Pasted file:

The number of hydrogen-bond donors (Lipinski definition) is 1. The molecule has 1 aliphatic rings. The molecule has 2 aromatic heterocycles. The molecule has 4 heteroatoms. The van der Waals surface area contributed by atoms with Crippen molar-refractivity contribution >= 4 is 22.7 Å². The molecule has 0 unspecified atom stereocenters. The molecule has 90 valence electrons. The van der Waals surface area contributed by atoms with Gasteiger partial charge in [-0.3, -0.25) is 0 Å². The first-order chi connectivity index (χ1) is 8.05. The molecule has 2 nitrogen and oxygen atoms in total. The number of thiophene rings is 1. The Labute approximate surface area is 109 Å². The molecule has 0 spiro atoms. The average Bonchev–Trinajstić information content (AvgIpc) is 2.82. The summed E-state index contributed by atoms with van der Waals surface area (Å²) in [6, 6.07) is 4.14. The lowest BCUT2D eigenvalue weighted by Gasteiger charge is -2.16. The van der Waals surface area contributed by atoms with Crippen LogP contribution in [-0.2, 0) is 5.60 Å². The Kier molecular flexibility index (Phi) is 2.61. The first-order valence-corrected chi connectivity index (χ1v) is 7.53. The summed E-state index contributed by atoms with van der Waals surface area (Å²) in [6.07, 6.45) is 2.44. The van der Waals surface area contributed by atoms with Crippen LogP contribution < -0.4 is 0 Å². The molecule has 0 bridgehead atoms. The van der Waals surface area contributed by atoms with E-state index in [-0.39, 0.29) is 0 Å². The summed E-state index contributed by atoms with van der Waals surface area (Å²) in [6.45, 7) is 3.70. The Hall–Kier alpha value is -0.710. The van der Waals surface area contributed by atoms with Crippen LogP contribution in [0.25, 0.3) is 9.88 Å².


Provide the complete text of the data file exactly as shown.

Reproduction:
The number of hydrogen-bond donors (Lipinski definition) is 1. The molecule has 1 aliphatic rings. The molecule has 2 aromatic heterocycles. The molecule has 4 heteroatoms. The van der Waals surface area contributed by atoms with Crippen molar-refractivity contribution >= 4 is 22.7 Å². The molecule has 0 unspecified atom stereocenters. The molecule has 90 valence electrons. The van der Waals surface area contributed by atoms with Gasteiger partial charge in [-0.3, -0.25) is 0 Å². The first-order chi connectivity index (χ1) is 8.05. The molecule has 2 nitrogen and oxygen atoms in total. The number of thiophene rings is 1. The Labute approximate surface area is 109 Å². The molecule has 0 spiro atoms. The average Bonchev–Trinajstić information content (AvgIpc) is 2.82. The summed E-state index contributed by atoms with van der Waals surface area (Å²) in [6, 6.07) is 4.14. The lowest BCUT2D eigenvalue weighted by Gasteiger charge is -2.16. The van der Waals surface area contributed by atoms with Crippen LogP contribution in [-0.2, 0) is 5.60 Å². The Kier molecular flexibility index (Phi) is 2.61. The first-order valence-corrected chi connectivity index (χ1v) is 7.53. The summed E-state index contributed by atoms with van der Waals surface area (Å²) in [6.07, 6.45) is 2.44. The van der Waals surface area contributed by atoms with Crippen LogP contribution < -0.4 is 0 Å². The molecule has 0 bridgehead atoms. The van der Waals surface area contributed by atoms with E-state index in [-0.39, 0.29) is 0 Å². The summed E-state index contributed by atoms with van der Waals surface area (Å²) in [6.45, 7) is 3.70. The Hall–Kier alpha value is -0.710. The van der Waals surface area contributed by atoms with Crippen LogP contribution in [0.25, 0.3) is 9.88 Å².